Hydrangea Indoor Winter Care (A Complete Guide)

Hydrangea Indoor Winter Care (A Complete Guide)

Hydrangeas are a beautiful and versatile plant that can add color and fragrance to any space. Their indoor varieties are easy to care for, making them an excellent choice for any season or weather. This guide will show you how to keep your hydrangeas healthy and beautiful all winter long.

Ideal Growing Temperature

Hydrangea plants can withstand a wide range of temperatures, making them an excellent choice for most spaces. They are most happy when kept warm, between 60 to 85 degrees Fahrenheit (15 to 30 degrees Celsius), but can also tolerate up to 40 degrees Fahrenheit (4 degrees Celcius).

Learning Resources Giant Classroom Thermometer

During winter climates, you can bring your hydrangea inside to a room that isn’t too warm, like a basement or hallway, and they’ll continue to grow and bloom. Some varieties, like the Boston fern hydrangea, can even tolerate freezing temperatures.

If they’re getting too cold, you can provide extra insulation and water them more frequently to help them keep healthy.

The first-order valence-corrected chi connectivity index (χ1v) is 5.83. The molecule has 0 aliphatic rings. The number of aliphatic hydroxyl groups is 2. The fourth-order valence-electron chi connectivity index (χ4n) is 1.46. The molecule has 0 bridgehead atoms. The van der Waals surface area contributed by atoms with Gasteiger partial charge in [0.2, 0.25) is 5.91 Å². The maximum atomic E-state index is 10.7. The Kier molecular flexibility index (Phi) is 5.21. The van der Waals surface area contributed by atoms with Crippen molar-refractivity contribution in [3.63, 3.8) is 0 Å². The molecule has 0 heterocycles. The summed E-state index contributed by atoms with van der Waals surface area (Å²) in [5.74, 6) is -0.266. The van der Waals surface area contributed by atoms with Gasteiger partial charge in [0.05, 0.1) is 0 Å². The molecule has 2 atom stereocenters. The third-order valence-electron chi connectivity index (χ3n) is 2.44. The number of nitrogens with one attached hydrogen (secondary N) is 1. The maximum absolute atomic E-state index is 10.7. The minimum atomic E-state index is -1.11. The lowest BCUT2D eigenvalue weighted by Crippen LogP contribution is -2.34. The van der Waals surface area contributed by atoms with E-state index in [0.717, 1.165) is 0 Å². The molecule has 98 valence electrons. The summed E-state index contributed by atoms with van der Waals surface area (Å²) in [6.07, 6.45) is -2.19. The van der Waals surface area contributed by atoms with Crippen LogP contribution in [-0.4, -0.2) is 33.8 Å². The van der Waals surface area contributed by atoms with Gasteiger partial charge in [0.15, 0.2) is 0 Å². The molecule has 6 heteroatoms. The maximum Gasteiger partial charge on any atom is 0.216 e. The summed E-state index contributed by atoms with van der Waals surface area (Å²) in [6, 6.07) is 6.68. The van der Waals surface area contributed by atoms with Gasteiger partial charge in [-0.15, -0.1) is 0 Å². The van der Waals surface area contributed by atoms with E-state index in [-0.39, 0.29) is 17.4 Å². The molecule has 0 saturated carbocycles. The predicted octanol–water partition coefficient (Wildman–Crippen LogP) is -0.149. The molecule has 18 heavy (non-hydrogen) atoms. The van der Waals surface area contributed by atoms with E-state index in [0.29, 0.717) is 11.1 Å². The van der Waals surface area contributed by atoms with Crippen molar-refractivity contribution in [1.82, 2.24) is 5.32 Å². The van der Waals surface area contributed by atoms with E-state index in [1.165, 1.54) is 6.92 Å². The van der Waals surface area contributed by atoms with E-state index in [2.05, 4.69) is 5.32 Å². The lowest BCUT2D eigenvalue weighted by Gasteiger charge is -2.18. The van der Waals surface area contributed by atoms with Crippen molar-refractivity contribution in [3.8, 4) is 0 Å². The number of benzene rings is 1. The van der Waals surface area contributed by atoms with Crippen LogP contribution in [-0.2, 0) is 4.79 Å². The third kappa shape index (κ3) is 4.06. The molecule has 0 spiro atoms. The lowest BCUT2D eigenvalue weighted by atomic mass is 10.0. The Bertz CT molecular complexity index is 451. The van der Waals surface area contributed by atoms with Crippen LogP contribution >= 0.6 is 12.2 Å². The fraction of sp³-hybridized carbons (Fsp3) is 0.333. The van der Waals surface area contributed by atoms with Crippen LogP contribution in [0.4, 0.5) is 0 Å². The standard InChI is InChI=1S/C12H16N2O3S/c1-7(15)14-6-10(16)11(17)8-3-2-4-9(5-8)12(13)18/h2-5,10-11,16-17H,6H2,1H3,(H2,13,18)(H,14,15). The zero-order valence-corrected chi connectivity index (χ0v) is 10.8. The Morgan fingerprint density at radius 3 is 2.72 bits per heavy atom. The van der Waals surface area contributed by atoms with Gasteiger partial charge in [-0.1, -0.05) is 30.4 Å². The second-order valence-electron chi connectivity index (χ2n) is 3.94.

Insulating Your Hydrangeas When it is Too Cold

To provide your hydrangeas with extra insulation, you can use a variety of materials. The most simple option is to place layers of newspaper or other lightweight material between the potting soil and the stem of the hydrangea. This will help prevent the plants from feeling the cold, but won’t provide much insulation.

Blankets, old clothes, and other similar materials can also be used to provide extra insulation for your hydrangeas.

How Often to Water Hydrangeas During Winter

When bringing hydrangeas inside for the winter, you need to be sure to provide them with enough moisture to keep them healthy and prevent them from drying out.

A good gauge would be to water them at least twice a week. Regularly check on the soil to make sure that it is not completely dry.

How Often to Fertilize Hydrangeas During Winter

During the winter, you should fertilize your hydrangeas only when they show signs of needing more. This means you should only apply fertilizer to hydrangeas if the leaves start to show signs of being light green instead of the normal yellow color.

Hydrangea plants require much less fertilizer than their flowering counterparts, so you don’t have to apply as much to get the results you desire. Low-nitrogen fertilizers are best for hydrangea plants, which tend to be more yellow in color.

Sunlight Requirments for Hydrangea During Winter

The sunlight requirements for hydrangea during winter are not as demanding as they are during the summer.

Hydrangeas require a minimum of six hours of sunlight per day, but they can survive with less than that during winter.


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